A collaborative effort between the Georgia Tech Colleges of Computing and Engineering, the Center for Manycore Computing (CMC) will address deep, foundational challenges in programming, design and systems development to overcome power and architecture barriers to the progression of computer performance.
“Our mission at the Center for Manycore Computing is to establish a research agenda that looks well-beyond the short-term and develops innovative and applicable solutions to future limitations on computing progress,” said Tom Conte, professor and director of the planned Georgia Tech Center for Manycore Computing. “By projecting out decades, we can better ensure sustained growth in the power, speed and capabilities of technologies that drive worldwide social and economic growth.”
Under the premise of Moore’s Law, the number of transistors able to be placed on an integrated circuit doubles every two years – yielding an exponential increase in the speed, power and memory of computing technologies over time. While computer architects and engineers continue to chart computing progress against Moore’s Law, power and design limitations threaten the ability of the technology industry to sustain its momentum. One solution to such challenges is the “manycore approach” – creating a chip composed of hundreds to thousands of light-weight core processors operating in parallel to advance the processing of ever higher-data, higher-power operations and applications.
Manycore computing will enable computing functions that are impossible today. For example, in the emerging field of mobile robotics, manycore computing would allow exponentially enhanced functionality of the robot, leading to its ability to better assess, react to and manipulate its surroundings. Other prime areas for manycore application include embedded computing, data search and analysis, and gaming/multimedia, among others.
“Georgia Tech’s deep domain expertise at all levels of the computing spectrum – from applications and architecture down to circuits and silicon – position the Institute as a natural leader in the emerging research area of manycore computing,” said Dr. Mark Allen, senior vice provost for Research and Innovation at Georgia Tech. “The interdisciplinary environment fostered by the College of Computing’s School of Computer Science and the College of Engineering’s School of Electrical and Computer Engineering enable our world-class researchers and faculty to revolutionize the field of computer architecture and how it is analyzed, taught and studied.”
As part of its mission, the CMC will also look at new ways to incorporate parallel programming and advanced architectures into its core undergraduate computing classes. By teaching today’s students to “think in parallel” at an earlier age, tomorrow’s leaders will be better able to develop the advancements needed to maintain the exponential growth rate for computing performance for decades to come.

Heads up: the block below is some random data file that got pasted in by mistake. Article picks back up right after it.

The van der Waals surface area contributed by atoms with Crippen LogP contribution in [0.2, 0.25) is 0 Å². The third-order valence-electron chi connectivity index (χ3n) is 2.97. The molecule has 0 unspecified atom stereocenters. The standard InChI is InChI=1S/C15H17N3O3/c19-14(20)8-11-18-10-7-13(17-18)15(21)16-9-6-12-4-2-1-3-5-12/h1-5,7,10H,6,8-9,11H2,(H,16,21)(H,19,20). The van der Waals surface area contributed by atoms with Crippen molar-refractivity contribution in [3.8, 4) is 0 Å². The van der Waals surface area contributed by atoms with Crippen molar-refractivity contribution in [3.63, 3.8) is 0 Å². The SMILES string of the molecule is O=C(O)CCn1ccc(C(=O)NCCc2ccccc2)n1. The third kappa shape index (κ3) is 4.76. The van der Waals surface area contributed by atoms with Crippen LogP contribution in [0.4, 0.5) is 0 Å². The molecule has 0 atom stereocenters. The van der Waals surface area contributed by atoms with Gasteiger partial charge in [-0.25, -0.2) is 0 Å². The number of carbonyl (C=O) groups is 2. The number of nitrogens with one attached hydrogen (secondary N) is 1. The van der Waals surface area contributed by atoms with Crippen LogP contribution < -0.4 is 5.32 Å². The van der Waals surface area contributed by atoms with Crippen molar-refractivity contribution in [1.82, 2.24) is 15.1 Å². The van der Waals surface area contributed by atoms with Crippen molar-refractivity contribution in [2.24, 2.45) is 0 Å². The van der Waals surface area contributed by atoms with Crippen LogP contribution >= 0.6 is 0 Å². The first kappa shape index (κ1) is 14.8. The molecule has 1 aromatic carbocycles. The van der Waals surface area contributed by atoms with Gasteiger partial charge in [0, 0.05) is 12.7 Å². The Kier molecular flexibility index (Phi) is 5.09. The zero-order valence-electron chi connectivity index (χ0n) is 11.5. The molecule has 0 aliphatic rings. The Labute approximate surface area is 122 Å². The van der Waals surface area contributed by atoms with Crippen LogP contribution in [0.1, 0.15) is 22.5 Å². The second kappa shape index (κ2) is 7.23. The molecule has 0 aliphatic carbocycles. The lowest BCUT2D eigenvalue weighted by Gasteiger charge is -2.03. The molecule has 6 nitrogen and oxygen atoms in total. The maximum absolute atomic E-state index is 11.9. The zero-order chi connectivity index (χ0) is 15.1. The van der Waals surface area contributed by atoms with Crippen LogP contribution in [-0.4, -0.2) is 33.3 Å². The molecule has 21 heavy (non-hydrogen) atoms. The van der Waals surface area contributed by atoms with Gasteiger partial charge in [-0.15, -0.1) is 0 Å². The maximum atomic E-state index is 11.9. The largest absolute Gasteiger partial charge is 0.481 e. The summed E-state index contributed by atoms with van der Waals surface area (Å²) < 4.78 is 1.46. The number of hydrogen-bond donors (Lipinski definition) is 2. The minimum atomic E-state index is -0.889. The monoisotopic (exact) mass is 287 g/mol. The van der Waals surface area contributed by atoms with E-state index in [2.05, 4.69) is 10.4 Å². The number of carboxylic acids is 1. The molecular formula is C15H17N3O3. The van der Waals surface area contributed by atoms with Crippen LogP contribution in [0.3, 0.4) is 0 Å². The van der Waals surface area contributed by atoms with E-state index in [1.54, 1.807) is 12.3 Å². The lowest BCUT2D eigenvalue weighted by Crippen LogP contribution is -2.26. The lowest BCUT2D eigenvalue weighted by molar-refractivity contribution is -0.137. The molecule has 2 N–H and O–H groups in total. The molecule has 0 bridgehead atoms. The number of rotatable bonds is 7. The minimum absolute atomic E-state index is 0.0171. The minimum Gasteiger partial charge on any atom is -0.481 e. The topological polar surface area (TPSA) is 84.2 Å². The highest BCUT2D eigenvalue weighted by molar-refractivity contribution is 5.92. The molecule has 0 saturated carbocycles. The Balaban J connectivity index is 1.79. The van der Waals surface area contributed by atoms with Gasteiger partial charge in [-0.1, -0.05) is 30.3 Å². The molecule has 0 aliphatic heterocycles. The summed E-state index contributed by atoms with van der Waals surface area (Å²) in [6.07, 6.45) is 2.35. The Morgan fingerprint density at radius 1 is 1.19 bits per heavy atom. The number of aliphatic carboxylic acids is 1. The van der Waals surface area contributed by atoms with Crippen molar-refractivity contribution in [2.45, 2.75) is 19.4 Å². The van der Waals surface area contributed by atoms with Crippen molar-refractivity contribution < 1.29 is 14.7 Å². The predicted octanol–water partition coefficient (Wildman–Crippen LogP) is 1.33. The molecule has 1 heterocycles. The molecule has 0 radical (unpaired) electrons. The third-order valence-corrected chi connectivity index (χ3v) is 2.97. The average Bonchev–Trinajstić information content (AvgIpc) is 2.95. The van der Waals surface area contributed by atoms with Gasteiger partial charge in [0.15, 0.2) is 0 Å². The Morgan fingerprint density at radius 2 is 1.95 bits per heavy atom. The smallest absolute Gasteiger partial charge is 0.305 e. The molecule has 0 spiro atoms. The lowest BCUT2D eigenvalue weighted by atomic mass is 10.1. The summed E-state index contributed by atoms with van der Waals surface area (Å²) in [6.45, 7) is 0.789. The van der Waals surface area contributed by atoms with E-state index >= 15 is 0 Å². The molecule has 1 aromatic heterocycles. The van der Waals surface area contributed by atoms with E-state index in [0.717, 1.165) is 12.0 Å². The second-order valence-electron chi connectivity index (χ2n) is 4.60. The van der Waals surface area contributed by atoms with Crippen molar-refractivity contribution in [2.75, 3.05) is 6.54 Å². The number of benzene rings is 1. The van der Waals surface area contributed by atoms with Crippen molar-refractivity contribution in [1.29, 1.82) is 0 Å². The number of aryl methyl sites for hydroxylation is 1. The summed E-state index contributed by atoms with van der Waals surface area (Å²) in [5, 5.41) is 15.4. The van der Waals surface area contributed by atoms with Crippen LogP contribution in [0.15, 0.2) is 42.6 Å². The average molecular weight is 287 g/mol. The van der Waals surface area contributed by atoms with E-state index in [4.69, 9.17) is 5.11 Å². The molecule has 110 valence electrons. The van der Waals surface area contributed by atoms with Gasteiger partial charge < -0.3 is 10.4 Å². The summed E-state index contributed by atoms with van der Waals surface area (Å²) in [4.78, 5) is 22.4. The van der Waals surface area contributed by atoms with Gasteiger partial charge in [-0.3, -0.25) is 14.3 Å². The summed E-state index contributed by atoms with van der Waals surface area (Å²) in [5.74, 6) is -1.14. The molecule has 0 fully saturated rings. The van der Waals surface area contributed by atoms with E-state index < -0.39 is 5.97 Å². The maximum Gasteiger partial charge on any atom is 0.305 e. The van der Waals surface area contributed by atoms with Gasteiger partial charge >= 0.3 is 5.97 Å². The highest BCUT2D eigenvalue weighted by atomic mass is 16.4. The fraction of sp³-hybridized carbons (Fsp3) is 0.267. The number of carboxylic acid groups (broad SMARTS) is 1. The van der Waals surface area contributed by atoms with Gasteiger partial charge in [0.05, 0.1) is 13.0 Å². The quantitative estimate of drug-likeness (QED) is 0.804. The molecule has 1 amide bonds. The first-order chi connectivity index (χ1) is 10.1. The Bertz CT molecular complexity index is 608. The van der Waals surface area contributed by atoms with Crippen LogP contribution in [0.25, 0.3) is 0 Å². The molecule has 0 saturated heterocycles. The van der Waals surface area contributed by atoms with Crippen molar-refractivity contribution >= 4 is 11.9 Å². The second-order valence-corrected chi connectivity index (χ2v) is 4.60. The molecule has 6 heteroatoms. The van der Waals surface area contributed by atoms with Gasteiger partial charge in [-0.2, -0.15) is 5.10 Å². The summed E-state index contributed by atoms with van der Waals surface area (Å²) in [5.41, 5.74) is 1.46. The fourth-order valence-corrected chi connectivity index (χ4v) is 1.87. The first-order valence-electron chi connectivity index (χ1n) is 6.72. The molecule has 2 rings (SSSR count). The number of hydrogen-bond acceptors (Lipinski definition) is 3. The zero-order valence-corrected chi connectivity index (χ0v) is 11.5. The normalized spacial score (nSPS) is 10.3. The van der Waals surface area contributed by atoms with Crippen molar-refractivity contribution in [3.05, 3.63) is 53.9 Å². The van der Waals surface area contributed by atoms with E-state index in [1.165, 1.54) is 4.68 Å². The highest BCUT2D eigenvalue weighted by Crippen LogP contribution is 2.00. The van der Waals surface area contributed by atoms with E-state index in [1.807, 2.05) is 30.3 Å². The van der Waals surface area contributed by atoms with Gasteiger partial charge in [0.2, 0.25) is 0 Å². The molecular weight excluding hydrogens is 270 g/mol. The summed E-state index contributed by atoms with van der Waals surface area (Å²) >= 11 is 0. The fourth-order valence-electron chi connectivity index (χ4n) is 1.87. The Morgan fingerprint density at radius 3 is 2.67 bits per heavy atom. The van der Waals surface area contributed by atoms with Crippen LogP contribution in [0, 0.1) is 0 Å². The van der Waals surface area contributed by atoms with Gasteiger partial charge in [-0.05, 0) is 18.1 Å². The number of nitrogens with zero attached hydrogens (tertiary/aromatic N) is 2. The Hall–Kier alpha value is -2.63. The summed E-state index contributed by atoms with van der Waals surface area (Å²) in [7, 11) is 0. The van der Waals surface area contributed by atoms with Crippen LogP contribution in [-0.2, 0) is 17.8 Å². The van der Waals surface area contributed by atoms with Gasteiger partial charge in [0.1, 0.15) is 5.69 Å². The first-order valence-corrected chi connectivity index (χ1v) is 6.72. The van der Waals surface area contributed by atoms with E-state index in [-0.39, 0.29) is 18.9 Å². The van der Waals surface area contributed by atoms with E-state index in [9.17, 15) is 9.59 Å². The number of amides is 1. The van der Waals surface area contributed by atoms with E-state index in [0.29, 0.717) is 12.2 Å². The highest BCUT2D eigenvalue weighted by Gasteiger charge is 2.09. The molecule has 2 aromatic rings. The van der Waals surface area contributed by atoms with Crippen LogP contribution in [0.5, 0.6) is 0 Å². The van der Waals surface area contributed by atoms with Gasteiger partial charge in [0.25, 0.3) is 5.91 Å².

Stefany Wilson | Newswise Science News
NASA CubeSat to test miniaturized weather satellite technology
10.11.2017 | NASA/Goddard Space Flight Center
New approach uses light instead of robots to assemble electronic components
08.11.2017 | The Optical Society
The formation of stars in distant galaxies is still largely unexplored. For the first time, astron-omers at the University of Geneva have now been able to closely observe a star system six billion light-years away. In doing so, they are confirming earlier simulations made by the University of Zurich. One special effect is made possible by the multiple reflections of images that run through the cosmos like a snake.
Today, astronomers have a pretty accurate idea of how stars were formed in the recent cosmic past. But do these laws also apply to older galaxies? For around a...
Just because someone is smart and well-motivated doesn't mean he or she can learn the visual skills needed to excel at tasks like matching fingerprints, interpreting medical X-rays, keeping track of aircraft on radar displays or forensic face matching.
That is the implication of a new study which shows for the first time that there is a broad range of differences in people's visual ability and that these...
Computer Tomography (CT) is a standard procedure in hospitals, but so far, the technology has not been suitable for imaging extremely small objects. In PNAS, a team from the Technical University of Munich (TUM) describes a Nano-CT device that creates three-dimensional x-ray images at resolutions up to 100 nanometers. The first test application: Together with colleagues from the University of Kassel and Helmholtz-Zentrum Geesthacht the researchers analyzed the locomotory system of a velvet worm.
During a CT analysis, the object under investigation is x-rayed and a detector measures the respective amount of radiation absorbed from various angles....
The quantum world is fragile; error correction codes are needed to protect the information stored in a quantum object from the deteriorating effects of noise. Quantum physicists in Innsbruck have developed a protocol to pass quantum information between differently encoded building blocks of a future quantum computer, such as processors and memories. Scientists may use this protocol in the future to build a data bus for quantum computers. The researchers have published their work in the journal Nature Communications.
Future quantum computers will be able to solve problems where conventional computers fail today. We are still far away from any large-scale implementation,...
Pillared graphene would transfer heat better if the theoretical material had a few asymmetric junctions that caused wrinkles, according to Rice University...
15.11.2017 | Event News
15.11.2017 | Event News
30.10.2017 | Event News
20.11.2017 | Earth Sciences
20.11.2017 | Physics and Astronomy
17.11.2017 | Physics and Astronomy